The inverse demand function is useful in deriving the total and marginal revenue functions. Total revenue equals price, P, times quantity, Q, or TR = P×Q. Multiply the inverse demand function by Q to derive the total revenue function: TR = (120 - .5Q) × Q = 120Q - 0.5Q². The marginal revenue function is the first derivative of the total revenue function; here MR = 120 - Q. Note that the MR function has the same y-intercept as the inverse demand function in this linear example; the x-intercept of the MR function is one-half the value of that of the demand function, and the slope of the MR function is twice that of the inverse demand function. This relationship holds true for all linear demand equations. The importance of being able to quickly calculate MR is that the profit-maximizing condition for firms regardless of market structure is to produce where marginal revenue equals marginal cost (MC). To derive MC the first derivative of the total cost function is taken. For example, assume cost, C, equals 420 + 60Q + Q2. Then MC = 60 + 2Q. Equating MR to MC and solving for Q gives Q = 20. So 20 is the profit maximizing quantity: to find the profit-maximizing price simply plug the value of Q into the inverse demand equation and solve for P.
Residual demand curve
The demand curve facing a particular firm is called the residual demand curve. The residual demand curve is the market demand that is not met by other firms in the industry at a given price. The residual demand curve is the market demand curve D(p), minus the supply of other organizations, So(p): Dr(p) = D(p) - So(p)
Demand function and total revenue
If the demand curve is linear, then it has the form: p = a - b*q, where p is the price of the good and q is the quantity demanded. The intercept of the curve and the vertical axis is represented by a, meaning the price when no quantity demanded. and b is the slope of the demand function. If the demand function has the form like that, then the Total Revenue should equal quantity demanded times the price of the good, which can be represented by: TR= q*p = q(a-bq).
Is the demand curve for PC firm really flat?
Practically every introductory microeconomics text describes the demand curve facing a perfectly competitive firm as being flat or horizontal. A horizontal demand curve is perfectly elastic. If there are n identical firms in the market then the elasticity of demand PED facing any one firm is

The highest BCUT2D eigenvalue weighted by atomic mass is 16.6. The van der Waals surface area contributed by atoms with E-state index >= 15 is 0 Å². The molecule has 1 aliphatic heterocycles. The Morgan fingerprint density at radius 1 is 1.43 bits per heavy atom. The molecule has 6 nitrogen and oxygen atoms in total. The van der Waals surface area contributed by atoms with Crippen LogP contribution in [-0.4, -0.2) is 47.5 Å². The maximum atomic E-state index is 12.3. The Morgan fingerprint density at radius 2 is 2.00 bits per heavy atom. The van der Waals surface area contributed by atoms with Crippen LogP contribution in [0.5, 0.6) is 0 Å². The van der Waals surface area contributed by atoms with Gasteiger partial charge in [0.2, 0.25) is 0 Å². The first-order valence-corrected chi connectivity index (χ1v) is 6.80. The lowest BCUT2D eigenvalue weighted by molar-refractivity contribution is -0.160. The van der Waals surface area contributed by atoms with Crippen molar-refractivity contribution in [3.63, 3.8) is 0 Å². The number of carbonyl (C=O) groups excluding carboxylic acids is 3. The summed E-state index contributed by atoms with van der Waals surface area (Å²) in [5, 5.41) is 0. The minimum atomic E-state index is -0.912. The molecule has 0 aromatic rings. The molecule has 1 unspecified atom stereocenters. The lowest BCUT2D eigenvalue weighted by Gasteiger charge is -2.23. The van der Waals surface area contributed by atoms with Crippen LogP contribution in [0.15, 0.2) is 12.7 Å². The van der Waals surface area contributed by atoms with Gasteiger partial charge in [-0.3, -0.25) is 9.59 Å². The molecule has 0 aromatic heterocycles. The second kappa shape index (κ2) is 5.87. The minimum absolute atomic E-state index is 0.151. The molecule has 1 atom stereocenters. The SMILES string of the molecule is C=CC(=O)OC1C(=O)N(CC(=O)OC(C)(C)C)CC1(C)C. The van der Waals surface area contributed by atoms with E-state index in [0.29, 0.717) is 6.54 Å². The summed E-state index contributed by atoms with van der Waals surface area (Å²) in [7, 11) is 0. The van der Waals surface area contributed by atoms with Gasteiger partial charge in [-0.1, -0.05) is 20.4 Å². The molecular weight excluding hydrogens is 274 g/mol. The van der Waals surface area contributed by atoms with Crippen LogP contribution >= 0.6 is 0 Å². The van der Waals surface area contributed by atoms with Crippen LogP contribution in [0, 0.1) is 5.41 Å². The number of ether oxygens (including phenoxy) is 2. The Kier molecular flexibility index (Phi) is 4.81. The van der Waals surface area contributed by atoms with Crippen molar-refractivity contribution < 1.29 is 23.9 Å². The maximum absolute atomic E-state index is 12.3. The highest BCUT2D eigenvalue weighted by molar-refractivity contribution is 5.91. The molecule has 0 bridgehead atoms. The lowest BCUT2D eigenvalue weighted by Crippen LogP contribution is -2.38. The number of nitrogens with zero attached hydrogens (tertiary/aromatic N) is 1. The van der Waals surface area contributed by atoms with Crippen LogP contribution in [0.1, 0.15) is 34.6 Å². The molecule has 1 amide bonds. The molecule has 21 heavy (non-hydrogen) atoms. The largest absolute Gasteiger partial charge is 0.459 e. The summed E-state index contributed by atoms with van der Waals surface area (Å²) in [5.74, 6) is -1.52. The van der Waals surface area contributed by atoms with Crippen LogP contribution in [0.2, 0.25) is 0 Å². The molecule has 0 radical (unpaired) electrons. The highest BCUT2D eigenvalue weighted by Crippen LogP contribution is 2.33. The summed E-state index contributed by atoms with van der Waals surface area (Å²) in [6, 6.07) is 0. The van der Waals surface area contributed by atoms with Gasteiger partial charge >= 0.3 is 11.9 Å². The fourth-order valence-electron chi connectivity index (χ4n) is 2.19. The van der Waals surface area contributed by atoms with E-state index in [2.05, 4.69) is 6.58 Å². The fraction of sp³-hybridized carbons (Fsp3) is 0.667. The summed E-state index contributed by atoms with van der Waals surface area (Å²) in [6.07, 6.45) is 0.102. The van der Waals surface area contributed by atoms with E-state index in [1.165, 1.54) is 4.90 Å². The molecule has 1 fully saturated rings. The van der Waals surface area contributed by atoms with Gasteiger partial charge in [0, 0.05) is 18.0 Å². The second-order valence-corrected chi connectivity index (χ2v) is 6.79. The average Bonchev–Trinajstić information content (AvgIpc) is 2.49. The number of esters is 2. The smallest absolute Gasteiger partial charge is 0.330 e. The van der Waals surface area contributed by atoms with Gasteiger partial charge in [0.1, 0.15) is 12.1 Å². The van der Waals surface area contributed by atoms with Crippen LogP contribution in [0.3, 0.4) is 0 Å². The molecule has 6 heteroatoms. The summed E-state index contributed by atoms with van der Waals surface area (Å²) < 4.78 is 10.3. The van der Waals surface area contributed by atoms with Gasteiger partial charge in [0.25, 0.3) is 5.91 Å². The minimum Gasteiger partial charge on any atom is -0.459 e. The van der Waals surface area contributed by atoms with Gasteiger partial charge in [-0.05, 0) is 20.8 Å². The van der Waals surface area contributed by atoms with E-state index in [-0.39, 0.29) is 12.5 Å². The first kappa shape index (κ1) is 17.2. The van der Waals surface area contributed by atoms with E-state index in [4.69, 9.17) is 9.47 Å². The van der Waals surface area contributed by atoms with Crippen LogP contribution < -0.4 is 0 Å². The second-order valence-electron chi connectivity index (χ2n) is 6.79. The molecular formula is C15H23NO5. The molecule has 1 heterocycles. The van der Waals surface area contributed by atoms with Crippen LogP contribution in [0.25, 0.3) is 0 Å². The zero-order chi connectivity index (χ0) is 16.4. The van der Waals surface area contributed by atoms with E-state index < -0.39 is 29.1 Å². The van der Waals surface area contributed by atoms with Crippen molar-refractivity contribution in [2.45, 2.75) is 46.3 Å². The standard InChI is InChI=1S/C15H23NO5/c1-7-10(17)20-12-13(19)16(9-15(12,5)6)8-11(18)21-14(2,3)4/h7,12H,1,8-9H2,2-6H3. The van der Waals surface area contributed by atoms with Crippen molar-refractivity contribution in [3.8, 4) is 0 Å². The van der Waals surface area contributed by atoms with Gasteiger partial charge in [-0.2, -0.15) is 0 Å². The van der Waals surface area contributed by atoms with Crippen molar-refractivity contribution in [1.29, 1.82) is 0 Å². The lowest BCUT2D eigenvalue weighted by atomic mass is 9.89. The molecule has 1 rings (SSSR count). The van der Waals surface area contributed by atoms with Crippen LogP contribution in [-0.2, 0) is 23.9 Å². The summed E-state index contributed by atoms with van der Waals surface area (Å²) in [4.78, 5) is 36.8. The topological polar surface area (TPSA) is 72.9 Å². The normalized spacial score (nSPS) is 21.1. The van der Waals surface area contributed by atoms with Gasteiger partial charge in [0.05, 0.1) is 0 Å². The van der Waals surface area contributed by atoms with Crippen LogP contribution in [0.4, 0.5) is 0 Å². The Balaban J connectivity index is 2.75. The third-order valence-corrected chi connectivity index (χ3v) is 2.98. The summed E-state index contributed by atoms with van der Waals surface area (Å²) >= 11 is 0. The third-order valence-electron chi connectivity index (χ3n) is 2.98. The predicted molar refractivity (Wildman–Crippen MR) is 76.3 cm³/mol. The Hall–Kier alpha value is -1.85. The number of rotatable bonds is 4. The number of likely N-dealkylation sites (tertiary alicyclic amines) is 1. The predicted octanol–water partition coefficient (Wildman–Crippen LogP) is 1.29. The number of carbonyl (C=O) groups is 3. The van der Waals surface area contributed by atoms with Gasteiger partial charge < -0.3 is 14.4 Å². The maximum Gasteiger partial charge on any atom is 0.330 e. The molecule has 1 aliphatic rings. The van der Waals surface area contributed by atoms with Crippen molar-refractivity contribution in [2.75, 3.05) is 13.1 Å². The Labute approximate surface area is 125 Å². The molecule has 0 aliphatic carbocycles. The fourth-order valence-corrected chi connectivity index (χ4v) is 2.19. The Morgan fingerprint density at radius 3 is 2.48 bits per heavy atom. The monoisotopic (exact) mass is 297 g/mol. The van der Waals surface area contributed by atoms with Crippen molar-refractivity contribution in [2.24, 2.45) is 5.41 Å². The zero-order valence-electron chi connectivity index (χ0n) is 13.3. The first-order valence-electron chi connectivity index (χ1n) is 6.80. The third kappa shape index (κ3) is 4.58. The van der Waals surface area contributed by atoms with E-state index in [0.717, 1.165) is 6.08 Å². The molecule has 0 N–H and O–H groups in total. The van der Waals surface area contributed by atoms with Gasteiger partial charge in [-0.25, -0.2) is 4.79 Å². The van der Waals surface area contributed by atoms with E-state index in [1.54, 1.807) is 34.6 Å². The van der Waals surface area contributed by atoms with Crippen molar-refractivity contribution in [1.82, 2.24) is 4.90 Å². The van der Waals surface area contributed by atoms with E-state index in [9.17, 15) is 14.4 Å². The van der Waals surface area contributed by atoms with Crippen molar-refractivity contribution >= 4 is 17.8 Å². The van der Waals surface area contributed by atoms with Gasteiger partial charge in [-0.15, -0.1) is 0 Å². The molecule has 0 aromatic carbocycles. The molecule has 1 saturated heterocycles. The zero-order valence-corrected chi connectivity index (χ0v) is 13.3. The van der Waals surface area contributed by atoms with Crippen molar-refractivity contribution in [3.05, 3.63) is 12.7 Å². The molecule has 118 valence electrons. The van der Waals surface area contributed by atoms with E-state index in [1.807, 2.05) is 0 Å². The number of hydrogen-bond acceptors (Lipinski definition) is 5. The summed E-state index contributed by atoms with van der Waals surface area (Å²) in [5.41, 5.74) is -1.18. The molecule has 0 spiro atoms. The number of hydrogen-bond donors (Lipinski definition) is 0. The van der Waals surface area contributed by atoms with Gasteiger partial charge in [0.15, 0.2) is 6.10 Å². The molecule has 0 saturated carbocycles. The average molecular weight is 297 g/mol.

- PEDmi = nPEDm - (n - 1) PES
where PEDm is the market elasticity of demand, PES is the elasticity of supply of each of the other firms, and (n -1) is the number of other firms. This formula suggests two things. The demand curve is not perfectly elastic and if there are a large number of firms in the industry the elasticity of demand for any individual firm will be extremely high and the demand curve facing the firm will be nearly flat.
For example, assume that there are 80 firms in the industry and that the demand elasticity for industry is -1.0 and the price elasticity of supply is 3. Then
- PEDmi = (80 x (-1)) - (79 x 3) = -80 - 237 = -317
That is the firm PED is 317 times as elastic as the market PED. If a firm raised its price "by one tenth of one percent demand would drop by nearly one third." if the firm raised its price by three tenths of one percent the quantity demanded would drop by nearly 100%. Three tenths of one percent marks the effective range of pricing power the firm has because any attempt to raise prices by a higher percentage will effectively reduce quantity demanded to zero.
Demand management in economics
Demand management in economics is the art or science of controlling economic or aggregate demand to avoid a recession. Such management is inspired by Keynesian macroeconomics, and Keynesian economics is sometimes referred to as demand-side economics.
Demand management has a defined set of processes, capabilities and recommended behaviors for companies that produce goods and services. Consumer electronics and goods companies often lead in the application of demand management practices to their demand chains; demand management outcomes are a reflection of policies and programs to influence demand as well as competition and options available to users and consumers. Effective demand management follows the concept of a "closed loop" where feedback from the results of the demand plans is fed back into the planning process to improve the predictability of outcomes. Many practices reflect elements of systems dynamics. Volatility is being recognized as significant an issue as the focus on variance of demand to plans and forecasts.
Different types of goods demand
Negative demand: If the market response to a product is negative, it shows that people are not aware of the features of the service and the benefits offered. Under such circumstances, the marketing unit of a service firm has to understand the psyche of the potential buyers and find out the prime reason for the rejection of the service. For example: if passengers refuse a bus conductor's call to board the bus. The service firm has to come up with an appropriate strategy to remove the misunderstandings of the potential buyers. A strategy needs to be designed to transform the negative demand into a positive demand.